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      Qaddafi’s Sons Make Opposing Claims

      One of Qaddafi's son says he is ready to negotiate with rebels, while the other promises to fight to the death.
      By Elad Benari
      First Publish: 9/1/2011, 3:05 AM

      Two sons of fugitive former Libyan leader Muammar Qaddafi made diametrically opposed claims on Wednesday, with one son saying he was willing to negotiate with the rebels and another son vowing to continue to fight them.

      It began when one son, al-Saadi Qaddafi, said he was ready to mediate talks with the rebels in order to stop the bloodshed.

      The Al-Arabiya network quoted al-Saadi has having said, “The most important is to stop the bloodshed.”

      A rebel commander in Tripoli later told The Associated Press al-Saadi is trying to negotiate the terms of his own surrender.

      The commander, Abdel Hakim Belhaj, told AP al-Saadi first called him Tuesday and asked whether his safety could be guaranteed.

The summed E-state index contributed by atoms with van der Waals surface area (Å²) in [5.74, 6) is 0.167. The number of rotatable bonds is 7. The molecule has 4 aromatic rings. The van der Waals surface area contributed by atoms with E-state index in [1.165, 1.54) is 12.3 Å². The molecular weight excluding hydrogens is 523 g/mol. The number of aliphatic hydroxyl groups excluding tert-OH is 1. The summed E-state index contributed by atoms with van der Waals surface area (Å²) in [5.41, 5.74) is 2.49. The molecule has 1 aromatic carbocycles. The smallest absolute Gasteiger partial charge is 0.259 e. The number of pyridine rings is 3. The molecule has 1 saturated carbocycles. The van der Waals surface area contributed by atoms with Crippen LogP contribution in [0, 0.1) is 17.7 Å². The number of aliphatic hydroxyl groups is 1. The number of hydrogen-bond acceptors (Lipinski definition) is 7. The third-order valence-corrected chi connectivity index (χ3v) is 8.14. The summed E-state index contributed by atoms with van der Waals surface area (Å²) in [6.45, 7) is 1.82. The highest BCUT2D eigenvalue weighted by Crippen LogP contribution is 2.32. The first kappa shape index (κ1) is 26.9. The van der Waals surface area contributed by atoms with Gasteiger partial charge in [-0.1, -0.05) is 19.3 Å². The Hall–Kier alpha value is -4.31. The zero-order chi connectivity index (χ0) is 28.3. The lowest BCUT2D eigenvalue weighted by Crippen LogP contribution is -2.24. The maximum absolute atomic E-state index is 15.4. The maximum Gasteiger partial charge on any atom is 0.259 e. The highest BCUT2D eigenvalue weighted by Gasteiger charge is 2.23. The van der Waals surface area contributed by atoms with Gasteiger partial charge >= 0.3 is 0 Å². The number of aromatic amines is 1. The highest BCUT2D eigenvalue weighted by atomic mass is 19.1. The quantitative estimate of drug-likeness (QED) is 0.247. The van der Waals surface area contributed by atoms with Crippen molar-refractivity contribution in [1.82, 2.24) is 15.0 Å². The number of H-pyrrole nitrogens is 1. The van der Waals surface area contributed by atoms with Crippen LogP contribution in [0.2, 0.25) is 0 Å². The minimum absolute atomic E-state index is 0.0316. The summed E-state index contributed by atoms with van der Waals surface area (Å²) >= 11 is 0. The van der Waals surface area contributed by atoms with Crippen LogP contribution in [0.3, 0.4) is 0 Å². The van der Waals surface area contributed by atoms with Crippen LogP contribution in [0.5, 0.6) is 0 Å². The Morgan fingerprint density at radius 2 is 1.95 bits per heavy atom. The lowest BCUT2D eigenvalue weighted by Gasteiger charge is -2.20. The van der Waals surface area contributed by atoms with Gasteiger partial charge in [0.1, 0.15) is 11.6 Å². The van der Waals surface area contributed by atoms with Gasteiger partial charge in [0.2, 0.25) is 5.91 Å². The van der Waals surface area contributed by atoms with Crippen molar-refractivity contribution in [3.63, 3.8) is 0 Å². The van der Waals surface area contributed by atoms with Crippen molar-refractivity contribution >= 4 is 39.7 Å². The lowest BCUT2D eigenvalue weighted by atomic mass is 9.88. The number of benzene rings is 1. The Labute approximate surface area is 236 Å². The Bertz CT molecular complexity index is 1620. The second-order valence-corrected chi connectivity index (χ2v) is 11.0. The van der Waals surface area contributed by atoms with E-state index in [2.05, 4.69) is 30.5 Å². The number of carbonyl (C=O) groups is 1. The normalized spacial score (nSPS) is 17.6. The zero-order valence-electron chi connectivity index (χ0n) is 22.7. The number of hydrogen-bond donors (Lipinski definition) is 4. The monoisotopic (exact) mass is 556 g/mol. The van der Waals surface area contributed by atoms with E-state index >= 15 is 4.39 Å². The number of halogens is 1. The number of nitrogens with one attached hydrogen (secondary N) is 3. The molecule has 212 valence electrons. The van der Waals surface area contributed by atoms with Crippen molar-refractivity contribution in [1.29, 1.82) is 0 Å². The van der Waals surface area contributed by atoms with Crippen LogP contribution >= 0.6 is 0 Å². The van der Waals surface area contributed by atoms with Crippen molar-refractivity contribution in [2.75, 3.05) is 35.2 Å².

“We told him ‘Don’t fear for your life. We will guarantee your rights as a human being, and will deal with you humanely,’” Belhaj said.

      Belhaj added al-Saadi told him he had not killed anyone, and that “he was not against the people.” He said al-Saadi had called back Wednesday morning, but that he had missed the call. He noted he knows al-Saadi’s whereabouts, but prefers to negotiate a surrender.

      On Wednesday night, however, another of Qaddafi’s sons, Saif al-Islam, vowed to fight to the death, insisting nobody still loyal to the regime would surrender to the rebels.

      In an audio statement broadcast on the Al-Rai television station Saif al-Islam was heard saying, “We are going to die in our land. No one is going to surrender.”

      Saif al-Islam, who was already once reported arrested and then reappeared, said he was speaking from the suburbs of Tripoli and insisted his father was fine.

      The two sons’ conflicting statements came after earlier on Wednesday it was reported that Qaddafi himself had offered to enter talks with Libya’s rebels over the formation of a transitional government.

      The offer of negotiations was slapped down quickly by a senior NTC official, who said the rebels would not talk to Qaddafi unless he surrendered.

      The dearth of objective news sources in Libya at present, gives rise to constantly conflicting reports emanating from the two sides in the civil war.